CEP tackles crude oil shipments

The national Communications, Energy and Paperworkers (CEP) Union will be on Parliament Hill Tuesday morning welcoming returning MPs with national energy security concerns.

Enbridge's Clipper and TransCanada's Southern Lights pipelines are on CEP's mind, especially after the recent defeat of its appeal over the National Energy Board's approval of TransCanada's Keystone Pipeline. That pipeline, which both the CEP and Alberta Federation of Labour have likened to a bitumen superhighway taking jobs and resources south to the U.S., and jeopardizing national energy security, will carry bitumen from the Alberta oilsands, including Wood Buffalo, into southern Illinois.

The 2,969-kilometre pipeline will have an initial nominal capacity to transport approximately 435,000 barrels per day of crude oil beginning in 2009.

In a precedent-setting move, the CEP filed an application in October 2007 asking the federal government to overturn the National Energy Board's (NEB) approval of the Keystone application. The pipeline has also received the required U.S. presidential permit, one of the last regulatory hurdles, to allow it to operate state-side.

"We petitioned cabinet and they told us politely that they had reviewed our submissions before they approved so (TransCanada) has a certificate to build the first phase," said Stephen Shrybman, CEP legal counsel. Acknowledging the federal government eventually gave consideration to the CEP application to overturn the NEB approval, Fred Wilson, CEP executive assistant, added at least the objections are on record. However, in reality, Wilson noted nothing was changed.

"They made a political decision ... in spite of our very compelling evidence," he said this morning from Ottawa.

One chief complaint the CEP has about the process is the lack of communication from the officials. "We had to contact them (twice) to find out what they'd decided," said Wilson. "They should have treated us with more respect."

But that hasn't stopped the CEP from appealing both the Enbridge Clipper and Southern Lights projects. Applications were made to cabinet in early March to overturn the NEB approvals for the two pipelines. Wilson believes the government may not have been ready to act on Keystone, but "maybe they'll act differently with these ones."

He pointed out the CEP was aware that for the government to overturn Keystone, it would have been a "significant political decision. ... It was completely warranted because the NEB is out of control."

Wilson added the board is almost "farcical" in its "ineptitude."

Canadian energy security is an issue that is lost on many because they are removed from the issue. They don't understand the connection to not only themselves but also on a national energy security level, said Shrybman.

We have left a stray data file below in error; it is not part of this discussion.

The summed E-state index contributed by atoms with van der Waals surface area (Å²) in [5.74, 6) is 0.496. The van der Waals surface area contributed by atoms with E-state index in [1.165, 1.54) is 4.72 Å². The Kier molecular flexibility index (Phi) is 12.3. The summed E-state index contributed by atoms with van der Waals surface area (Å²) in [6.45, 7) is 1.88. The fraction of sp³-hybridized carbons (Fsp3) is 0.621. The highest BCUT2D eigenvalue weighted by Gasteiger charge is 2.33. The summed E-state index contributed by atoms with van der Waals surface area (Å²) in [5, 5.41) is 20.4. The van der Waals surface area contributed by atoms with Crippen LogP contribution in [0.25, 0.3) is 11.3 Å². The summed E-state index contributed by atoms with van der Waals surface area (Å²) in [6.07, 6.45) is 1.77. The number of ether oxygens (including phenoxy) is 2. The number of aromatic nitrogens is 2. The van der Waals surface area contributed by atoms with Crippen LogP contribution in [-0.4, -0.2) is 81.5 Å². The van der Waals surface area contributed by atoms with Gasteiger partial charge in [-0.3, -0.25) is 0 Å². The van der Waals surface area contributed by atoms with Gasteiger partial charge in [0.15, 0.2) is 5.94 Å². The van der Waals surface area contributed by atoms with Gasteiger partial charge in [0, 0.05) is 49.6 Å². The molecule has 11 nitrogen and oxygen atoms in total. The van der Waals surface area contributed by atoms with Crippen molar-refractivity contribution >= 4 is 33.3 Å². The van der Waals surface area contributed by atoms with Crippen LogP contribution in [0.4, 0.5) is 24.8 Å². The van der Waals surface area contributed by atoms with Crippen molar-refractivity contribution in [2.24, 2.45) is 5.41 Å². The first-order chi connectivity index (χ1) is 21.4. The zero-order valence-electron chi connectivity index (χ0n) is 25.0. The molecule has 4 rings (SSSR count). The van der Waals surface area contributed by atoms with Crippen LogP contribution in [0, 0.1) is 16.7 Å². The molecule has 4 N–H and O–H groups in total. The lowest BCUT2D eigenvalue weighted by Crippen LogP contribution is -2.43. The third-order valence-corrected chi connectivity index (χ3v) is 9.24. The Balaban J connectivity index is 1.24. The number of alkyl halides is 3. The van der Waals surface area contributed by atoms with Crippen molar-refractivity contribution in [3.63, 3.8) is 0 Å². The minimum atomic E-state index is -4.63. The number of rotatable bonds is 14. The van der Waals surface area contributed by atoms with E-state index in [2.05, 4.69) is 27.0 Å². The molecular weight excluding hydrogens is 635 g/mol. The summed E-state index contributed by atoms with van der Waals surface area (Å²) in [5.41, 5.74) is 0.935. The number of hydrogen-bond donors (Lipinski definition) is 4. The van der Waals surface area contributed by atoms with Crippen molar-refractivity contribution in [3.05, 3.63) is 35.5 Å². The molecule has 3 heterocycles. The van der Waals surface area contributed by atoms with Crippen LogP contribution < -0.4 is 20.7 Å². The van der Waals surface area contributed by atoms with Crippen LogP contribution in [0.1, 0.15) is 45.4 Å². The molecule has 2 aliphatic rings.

The problem with the rest of the country, particularly eastern Canada, is it has a lot at stake.

"Obviously the issues in and around these projects have traction in Alberta and there are quite a number of people out in the province who understand what the implications are over the longer term. Unfortunately the government seems to be kind of hell-bent on pushing ahead."

He noted that even some in the industry have recognized the need for a timeout, as things are moving too fast, but the government has said "no, we're going to go ahead."

While there is some debate out there, "We're having a hard time surfacing more debate about these issues that have any kind of legs," added Shrybman.

"We're still trying to engage the federal government with these issues, and they're not responding, unfortunately," he said.

Adding to the frustration is the lack of media attention. Recalling recent headlines, Shrybman said politicians "or others will have said something homophobic (17) years ago, and of course that's much more worthy. "It really is appalling."

With Alberta jobs and resources heading south, Shrybman noted it is undermining Canada' leverage."

In terms (of) bilateral relations with the U.S., our leverage, in terms of trade and investment, is really the fact that we control the tap. But by building this infrastructure, and in light of NAFTA, we've kind of abandoned much of that."

He noted both U.S. Democratic candidates for president have indicated an interest in renegotiating NAFTA.

"From our perspective, the most important provisions of NAFTA are those that really constrain our ability to regulate exports once they begin."

Fort McMurray Today, Page 1, Mon Apr 14 2008
Byline: Carol Christian

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